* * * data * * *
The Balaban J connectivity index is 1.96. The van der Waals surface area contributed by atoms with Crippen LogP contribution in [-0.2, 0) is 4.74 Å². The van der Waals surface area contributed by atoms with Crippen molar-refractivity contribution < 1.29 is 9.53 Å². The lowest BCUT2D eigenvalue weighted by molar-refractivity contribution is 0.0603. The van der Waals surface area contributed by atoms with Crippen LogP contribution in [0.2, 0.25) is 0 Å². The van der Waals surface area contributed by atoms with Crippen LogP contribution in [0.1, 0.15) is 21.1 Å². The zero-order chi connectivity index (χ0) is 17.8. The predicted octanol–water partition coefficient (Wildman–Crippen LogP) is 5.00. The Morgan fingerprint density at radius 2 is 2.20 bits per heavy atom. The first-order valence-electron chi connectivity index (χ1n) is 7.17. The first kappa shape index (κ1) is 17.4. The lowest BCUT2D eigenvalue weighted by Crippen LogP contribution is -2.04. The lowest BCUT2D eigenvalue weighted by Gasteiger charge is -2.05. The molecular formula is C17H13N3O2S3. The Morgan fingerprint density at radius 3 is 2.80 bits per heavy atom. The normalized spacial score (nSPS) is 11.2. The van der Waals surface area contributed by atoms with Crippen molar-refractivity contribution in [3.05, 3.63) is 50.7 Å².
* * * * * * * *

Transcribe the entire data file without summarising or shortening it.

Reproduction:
The Balaban J connectivity index is 1.96. The van der Waals surface area contributed by atoms with Crippen LogP contribution in [-0.2, 0) is 4.74 Å². The van der Waals surface area contributed by atoms with Crippen molar-refractivity contribution < 1.29 is 9.53 Å². The lowest BCUT2D eigenvalue weighted by molar-refractivity contribution is 0.0603. The van der Waals surface area contributed by atoms with Crippen LogP contribution in [0.2, 0.25) is 0 Å². The van der Waals surface area contributed by atoms with Crippen LogP contribution in [0.1, 0.15) is 21.1 Å². The zero-order chi connectivity index (χ0) is 17.8. The predicted octanol–water partition coefficient (Wildman–Crippen LogP) is 5.00. The Morgan fingerprint density at radius 2 is 2.20 bits per heavy atom. The first-order valence-electron chi connectivity index (χ1n) is 7.17. The first kappa shape index (κ1) is 17.4. The lowest BCUT2D eigenvalue weighted by Crippen LogP contribution is -2.04. The lowest BCUT2D eigenvalue weighted by Gasteiger charge is -2.05. The molecular formula is C17H13N3O2S3. The Morgan fingerprint density at radius 3 is 2.80 bits per heavy atom. The normalized spacial score (nSPS) is 11.2. The van der Waals surface area contributed by atoms with Crippen molar-refractivity contribution in [3.05, 3.63) is 50.7 Å².